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Review: The Universe: A Biography


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The Universe: A Biography
by Paul Murdin
Thames & Hudson, 2022
hardcover, 304 pp., illus.
ISBN 978-0-500-02464-5
US$34.95

There’s no shortage of biographies in the space field. There are biographies of astronauts and cosmonauts, of engineers and administrators, and of scientists and businesspeople. But none, by definition, can be as expansive as a biography as the universe.

That’s the conceit, at least, of The Universe: A Biography by Paul Murdin, a professor emeritus at the University of Cambridge’s Institute of Astronomy. His career has focused on supernovae, neutron stars, and black holes, including being one of the astronomers who discovered that the X-ray source Cygnus X-1 was a black hole. Here, he offers a high-level overview of the origins and development of the universe, from the Big Bang to life on Earth.

“For constant thrill I’d hand it to journalism, but for lasting satisfaction, give me astronomy!”

Murdin offers a basic chronological overview of the universe, starting with the Big Bang and working through its early development, including the “dark ages” and “cosmic dawn.” He then turns his attention to our own galaxy’s formation and development, and in turn that of our solar system and of Earth. He concludes with an examination of how the Earth, solar system, galaxy, and universe might all end.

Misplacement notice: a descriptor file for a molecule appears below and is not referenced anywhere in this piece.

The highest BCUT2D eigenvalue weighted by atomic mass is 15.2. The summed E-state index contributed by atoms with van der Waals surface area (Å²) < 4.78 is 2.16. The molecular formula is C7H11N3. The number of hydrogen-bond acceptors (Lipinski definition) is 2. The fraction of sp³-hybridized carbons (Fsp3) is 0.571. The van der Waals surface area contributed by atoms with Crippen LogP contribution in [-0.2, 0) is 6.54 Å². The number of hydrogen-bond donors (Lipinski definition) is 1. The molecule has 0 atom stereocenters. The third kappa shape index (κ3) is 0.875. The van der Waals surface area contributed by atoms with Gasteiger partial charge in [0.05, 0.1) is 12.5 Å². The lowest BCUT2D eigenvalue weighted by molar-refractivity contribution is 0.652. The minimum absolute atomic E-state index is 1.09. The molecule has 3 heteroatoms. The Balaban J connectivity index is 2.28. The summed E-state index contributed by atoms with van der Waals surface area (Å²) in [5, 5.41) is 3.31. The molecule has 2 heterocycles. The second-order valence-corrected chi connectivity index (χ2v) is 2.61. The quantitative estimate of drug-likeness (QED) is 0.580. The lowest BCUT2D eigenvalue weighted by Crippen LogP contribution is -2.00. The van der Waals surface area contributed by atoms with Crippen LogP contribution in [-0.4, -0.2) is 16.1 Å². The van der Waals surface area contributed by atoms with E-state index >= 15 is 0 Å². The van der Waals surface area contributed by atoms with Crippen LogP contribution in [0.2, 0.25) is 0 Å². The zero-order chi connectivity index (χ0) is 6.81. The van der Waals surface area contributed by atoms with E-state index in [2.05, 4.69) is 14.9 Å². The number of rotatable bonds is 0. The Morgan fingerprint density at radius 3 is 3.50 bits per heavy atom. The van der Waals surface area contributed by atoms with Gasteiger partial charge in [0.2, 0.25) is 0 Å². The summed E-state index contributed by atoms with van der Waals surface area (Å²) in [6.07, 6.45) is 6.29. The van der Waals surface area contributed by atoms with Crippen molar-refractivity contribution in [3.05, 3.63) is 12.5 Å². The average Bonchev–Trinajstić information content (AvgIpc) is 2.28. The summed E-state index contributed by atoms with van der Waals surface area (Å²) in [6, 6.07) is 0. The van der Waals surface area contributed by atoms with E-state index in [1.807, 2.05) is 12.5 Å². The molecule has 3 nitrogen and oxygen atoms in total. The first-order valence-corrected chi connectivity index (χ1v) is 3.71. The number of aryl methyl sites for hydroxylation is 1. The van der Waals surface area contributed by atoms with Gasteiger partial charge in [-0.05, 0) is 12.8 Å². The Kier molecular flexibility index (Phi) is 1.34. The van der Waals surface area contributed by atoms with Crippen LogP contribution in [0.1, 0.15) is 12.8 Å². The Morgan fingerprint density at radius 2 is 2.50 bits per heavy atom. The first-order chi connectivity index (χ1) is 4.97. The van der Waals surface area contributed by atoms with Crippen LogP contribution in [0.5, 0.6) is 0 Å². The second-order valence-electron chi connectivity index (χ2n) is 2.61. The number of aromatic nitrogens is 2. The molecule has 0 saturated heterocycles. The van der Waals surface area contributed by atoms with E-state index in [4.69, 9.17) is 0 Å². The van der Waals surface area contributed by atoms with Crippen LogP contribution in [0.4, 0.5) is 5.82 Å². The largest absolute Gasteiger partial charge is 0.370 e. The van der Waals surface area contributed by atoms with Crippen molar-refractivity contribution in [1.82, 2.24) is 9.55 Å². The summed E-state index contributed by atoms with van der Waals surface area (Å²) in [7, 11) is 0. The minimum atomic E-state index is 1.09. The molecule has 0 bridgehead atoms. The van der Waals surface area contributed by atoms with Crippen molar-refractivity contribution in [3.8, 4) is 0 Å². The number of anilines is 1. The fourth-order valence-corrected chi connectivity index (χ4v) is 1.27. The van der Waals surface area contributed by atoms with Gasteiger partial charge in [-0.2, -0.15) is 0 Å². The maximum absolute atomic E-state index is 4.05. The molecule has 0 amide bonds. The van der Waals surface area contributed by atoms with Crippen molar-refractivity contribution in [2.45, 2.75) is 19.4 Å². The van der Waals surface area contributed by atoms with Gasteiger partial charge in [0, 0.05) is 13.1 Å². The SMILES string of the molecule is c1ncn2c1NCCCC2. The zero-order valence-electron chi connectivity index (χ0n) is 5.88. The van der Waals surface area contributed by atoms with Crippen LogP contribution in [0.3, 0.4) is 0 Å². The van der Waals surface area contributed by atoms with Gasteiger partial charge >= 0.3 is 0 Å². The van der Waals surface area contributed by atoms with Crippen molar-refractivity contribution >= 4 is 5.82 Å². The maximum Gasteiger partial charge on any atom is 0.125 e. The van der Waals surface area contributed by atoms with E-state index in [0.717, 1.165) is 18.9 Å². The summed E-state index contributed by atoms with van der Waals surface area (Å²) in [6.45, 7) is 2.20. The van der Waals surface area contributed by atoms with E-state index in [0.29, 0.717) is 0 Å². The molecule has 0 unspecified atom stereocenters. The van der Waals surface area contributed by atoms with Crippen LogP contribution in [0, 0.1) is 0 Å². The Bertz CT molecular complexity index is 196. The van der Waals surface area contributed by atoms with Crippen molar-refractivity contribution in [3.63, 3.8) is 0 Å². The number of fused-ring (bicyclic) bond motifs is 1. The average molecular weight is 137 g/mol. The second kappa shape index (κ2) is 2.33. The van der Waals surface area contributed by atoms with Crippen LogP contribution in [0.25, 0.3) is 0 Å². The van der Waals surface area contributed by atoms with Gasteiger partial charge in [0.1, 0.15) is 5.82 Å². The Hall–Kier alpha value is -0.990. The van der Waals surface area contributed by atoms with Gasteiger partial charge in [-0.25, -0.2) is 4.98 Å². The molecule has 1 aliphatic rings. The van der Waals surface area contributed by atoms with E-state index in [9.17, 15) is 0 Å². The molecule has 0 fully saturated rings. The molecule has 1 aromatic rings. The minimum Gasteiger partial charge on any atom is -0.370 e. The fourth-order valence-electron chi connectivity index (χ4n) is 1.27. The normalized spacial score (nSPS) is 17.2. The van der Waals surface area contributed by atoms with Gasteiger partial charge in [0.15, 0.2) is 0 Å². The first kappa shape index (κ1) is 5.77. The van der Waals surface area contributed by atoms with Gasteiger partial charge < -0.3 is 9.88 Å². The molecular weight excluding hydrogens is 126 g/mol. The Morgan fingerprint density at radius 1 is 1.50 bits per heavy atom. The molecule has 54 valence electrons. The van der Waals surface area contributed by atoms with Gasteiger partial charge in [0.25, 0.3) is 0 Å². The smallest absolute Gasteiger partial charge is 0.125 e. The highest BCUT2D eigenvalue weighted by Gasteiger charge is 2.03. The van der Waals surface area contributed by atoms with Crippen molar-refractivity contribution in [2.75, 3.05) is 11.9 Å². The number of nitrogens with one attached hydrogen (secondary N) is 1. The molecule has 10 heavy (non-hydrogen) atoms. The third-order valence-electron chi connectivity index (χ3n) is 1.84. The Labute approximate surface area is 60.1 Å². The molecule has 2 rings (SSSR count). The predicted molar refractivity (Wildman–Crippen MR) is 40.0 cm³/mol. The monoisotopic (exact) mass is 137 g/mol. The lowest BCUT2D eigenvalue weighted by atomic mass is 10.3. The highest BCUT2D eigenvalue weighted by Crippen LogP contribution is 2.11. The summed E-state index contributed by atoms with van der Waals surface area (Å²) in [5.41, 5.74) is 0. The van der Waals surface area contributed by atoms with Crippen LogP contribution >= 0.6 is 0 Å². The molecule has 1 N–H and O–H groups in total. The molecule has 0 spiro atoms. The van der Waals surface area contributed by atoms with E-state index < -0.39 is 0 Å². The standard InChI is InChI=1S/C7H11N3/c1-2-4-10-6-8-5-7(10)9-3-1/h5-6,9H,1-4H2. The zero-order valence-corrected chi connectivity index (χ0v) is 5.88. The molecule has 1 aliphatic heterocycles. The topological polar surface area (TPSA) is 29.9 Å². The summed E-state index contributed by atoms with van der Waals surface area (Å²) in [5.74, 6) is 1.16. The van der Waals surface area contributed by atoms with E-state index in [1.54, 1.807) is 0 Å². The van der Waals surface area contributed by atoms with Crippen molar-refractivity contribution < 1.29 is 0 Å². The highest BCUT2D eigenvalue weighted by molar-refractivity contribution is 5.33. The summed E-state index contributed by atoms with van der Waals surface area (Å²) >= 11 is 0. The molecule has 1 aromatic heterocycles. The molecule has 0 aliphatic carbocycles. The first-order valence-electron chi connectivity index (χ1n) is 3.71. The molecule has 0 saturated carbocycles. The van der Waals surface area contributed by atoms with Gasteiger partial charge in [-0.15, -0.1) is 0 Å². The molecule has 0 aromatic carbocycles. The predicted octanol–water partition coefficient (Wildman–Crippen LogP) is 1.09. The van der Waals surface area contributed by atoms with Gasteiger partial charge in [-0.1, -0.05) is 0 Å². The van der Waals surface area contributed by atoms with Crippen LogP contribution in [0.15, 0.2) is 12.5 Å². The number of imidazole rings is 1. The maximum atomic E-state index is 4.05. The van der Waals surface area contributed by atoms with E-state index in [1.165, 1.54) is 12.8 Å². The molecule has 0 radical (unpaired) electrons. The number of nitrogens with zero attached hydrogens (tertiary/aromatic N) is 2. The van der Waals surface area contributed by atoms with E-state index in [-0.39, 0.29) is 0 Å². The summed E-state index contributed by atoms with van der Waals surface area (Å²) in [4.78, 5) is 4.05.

Murdin tries to balance the science with the people who made the discoveries, discussing the science without getting into too much advanced detail while offering biographical sketches of some of the astronomers involved in that work. The latter offers a few hidden gems, like this quote from Adelaide Ames, a research assistant for astronomer Harlow Shapley in the early 20th century who took the job after studying journalism in college: “For constant thrill I’d hand it to journalism, but for lasting satisfaction, give me astronomy!”

However, if you’re already familiar with the basics of astronomy, The Universe: A Biography doesn’t add a lot. There are no new insights or schools of thought that Murdin offers in the book. The tone of the book is fairly plain and he doesn’t offer any personal insights from his career in the field: the discovery of Cygnus X-1, for example, is included but he doesn’t talk about his work that helped show it’s a black hole.

For a newcomer, perhaps, this book is a good introduction to astronomy and related fields as it narrows down from the universe to the Earth. For others, though, the book is a biography of a “life” we’re already familiar with.


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